- Boys forced to sleep on a mat, not fed properly and never taken to doctor
- They are paid just £1 a day – around half the average minimum wage in India
- They were trafficked from their homes – some by their parents – to Delhi
- Children forced to handle ‘hazardous’ equipment and all looked ‘so frail’
- One boy said: ‘I wanted to leave many times, but we were not allowed’
Helen Roberts For Mailonline
15:06 GMT, 19 September 2014
16:02 GMT, 19 September 2014
A group of 11 boys have been rescued from a factory in India where they were working 12-hour shifts for just £1.
The children, aged between 11 and 17 years old, were trafficked from rural areas in Bihar and Uttar Pradesh, in northern India, and taken to Delhi to work.
They were forced to work 12-hour days stitching shoes and baking cakes and encouraged to work extra hours for an additional 40 Rupees (50p).
‘It was like being in a prison’: A team of child rights activists rescued 11 boys from a bakery and a shoe factory where they were working 12-hour shifts for a meagre £1 a day in West Delhi, India
‘Inhumane’: The boys were allegedly forced to work 12-hour days stitching shoes and baking cakes and encouraged to work extra hours for an additional 40 Rupees (50p)
‘Devastating to see’: The children, aged between 11 and 17 years old, were trafficked from rural areas in Bihar and Uttar Pradesh, in northern India, and taken to Delhi to work
The rescue operation was conducted by Delhi Police after child rights organisation, Bachpan Bachao Andolan (Save the Childhood), reported the crime.
During an hour-long raid, three boys were rescued from a bakery and the others were rescued from a shoe-making factory, in Nangloi, West Delhi where they were earning £1 a day – around half the minimum wage.
The children were kept in small rooms where they worked, slept and had their meals.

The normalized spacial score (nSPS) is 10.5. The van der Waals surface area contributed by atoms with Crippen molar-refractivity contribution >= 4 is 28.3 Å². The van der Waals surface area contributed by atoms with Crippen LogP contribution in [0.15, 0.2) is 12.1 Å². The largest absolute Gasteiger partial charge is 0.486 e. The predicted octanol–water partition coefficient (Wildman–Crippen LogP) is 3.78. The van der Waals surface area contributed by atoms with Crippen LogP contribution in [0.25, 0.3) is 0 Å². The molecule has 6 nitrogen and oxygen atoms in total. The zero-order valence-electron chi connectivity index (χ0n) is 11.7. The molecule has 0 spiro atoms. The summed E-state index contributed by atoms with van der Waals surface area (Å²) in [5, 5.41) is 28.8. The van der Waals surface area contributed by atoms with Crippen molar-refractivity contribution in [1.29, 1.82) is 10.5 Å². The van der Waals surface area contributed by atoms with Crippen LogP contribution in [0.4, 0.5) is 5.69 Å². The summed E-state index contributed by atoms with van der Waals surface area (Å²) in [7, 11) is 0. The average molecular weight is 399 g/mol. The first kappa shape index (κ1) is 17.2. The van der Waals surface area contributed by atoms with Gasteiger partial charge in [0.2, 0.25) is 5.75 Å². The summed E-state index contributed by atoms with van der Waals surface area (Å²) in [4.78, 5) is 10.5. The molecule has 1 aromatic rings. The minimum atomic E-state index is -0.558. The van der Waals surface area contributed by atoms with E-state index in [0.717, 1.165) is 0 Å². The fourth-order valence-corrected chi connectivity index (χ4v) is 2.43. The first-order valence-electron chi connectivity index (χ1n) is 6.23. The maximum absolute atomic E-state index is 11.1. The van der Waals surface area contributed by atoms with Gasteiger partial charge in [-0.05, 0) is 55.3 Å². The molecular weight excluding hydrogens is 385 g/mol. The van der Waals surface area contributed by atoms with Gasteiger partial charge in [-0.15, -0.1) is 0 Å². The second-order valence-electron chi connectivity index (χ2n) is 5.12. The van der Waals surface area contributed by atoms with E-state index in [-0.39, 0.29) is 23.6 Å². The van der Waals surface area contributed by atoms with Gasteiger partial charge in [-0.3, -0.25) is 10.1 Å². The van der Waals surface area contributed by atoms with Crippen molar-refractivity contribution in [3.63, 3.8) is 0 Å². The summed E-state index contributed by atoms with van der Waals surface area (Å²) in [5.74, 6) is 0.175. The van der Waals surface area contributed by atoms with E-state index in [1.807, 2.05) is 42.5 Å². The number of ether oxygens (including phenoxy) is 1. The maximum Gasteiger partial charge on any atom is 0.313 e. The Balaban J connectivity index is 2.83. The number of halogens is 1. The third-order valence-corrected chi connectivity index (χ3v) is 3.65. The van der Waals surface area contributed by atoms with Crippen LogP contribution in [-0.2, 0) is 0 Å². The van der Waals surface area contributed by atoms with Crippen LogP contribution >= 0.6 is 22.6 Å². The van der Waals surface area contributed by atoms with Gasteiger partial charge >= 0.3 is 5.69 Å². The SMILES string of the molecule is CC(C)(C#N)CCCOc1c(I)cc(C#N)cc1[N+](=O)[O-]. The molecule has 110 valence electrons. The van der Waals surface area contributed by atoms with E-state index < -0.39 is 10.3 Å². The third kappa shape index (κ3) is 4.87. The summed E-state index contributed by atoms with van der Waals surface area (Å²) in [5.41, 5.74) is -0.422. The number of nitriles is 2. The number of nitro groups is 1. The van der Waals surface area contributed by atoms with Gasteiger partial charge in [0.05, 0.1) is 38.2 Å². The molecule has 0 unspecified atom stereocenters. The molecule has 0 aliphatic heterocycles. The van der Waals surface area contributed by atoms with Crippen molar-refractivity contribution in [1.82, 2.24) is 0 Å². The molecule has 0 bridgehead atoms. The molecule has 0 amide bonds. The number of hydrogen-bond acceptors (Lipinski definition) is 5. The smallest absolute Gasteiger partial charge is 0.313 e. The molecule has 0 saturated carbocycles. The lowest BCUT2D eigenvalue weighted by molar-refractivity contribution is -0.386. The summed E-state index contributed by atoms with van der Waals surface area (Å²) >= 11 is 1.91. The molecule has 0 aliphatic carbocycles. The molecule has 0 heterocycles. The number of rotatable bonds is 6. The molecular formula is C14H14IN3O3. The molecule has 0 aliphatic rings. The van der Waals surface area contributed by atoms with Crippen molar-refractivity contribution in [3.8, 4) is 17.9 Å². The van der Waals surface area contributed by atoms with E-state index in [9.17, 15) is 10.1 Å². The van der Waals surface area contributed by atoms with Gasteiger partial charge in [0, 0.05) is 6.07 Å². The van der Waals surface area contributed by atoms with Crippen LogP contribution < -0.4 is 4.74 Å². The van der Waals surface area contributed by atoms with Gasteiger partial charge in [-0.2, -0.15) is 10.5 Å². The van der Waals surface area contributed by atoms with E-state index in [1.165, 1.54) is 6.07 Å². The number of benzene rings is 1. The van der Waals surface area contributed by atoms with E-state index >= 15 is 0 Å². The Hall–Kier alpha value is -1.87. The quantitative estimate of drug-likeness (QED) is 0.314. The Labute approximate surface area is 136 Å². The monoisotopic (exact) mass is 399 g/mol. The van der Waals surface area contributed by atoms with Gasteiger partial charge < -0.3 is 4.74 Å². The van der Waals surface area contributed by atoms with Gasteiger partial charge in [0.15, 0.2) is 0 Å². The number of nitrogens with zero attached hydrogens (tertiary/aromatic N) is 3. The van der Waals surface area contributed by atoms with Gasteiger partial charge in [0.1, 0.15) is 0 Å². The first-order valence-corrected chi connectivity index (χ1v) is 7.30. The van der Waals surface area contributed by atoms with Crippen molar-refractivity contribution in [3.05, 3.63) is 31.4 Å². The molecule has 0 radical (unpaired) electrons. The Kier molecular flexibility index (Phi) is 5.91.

They had just a mat to sleep on at night.
They were not fed properly, were never taken to the doctor or given medicine when they were sick and were not allowed to ever leave their rooms.
Exploited: The rescue operation was conducted by Delhi Police after child rights organisation, Bachpan Bachao Andolan (Save the Childhood), reported the crime
Taken into care: The children were kept in small rooms where they worked, slept and had their meals
Founder of Bachpan Bachao Andolan, Kailash Satyarthi, said: ‘It was devastating to see.
‘These children, as young as 12, were working in such inhumane conditions.
‘They were handling hazardous equipment, tired and exhausted and these rooms had no ventilation.
‘Working for 10 to 12 hours in the dark was taking its toll on their health. All the boys were so frail.’
One of the rescued boys, Deepak, 16, was from Samastipur, in Bihar.
He said: ‘I ran away from my home with a friend two years ago to try and find work in Delhi. I then met a man who offered me a job at a shoe factory for 5,000 Rupees (£50) a month.
‘I happily took the job as I could then send money home and support my father, a rickshaw puller, to pay for my mother’s medical treatment.
Rescued: The children are being cared for at Bachpan Bachao Andolan’s boys home and rehabilitation centre
‘I even worked extra to earn an additional 2,000 Rupees (£20).
‘But the owner never paid us and we were only given food twice a day and were confined to our rooms.
‘It was like being in a prison. I wanted to leave many a time but we were not allowed.’
Although Deepak had voluntarily left home, many of the other children had allegedly been sent by their parents to work in the city to support them financially.
Desperate poverty in rural parts of India force parents to send their children out to work but child labour in India is illegal.
Police have now arrested the bakery owner while the employer at the shoe factory is on the run.
The children are now being cared for at Bachpan Bachao Andolan’s boys home and rehabilitation centre.
Kailash added: ‘The Child Welfare Committee gave us permission to take care of the boys and try to reunite them with their parents. Here they’re able to act like children and play and learn like normal boys.
‘They have three good meals a day and a bed to sleep in at night. We’ll now make sure these boys go back to school and have a normal childhood.’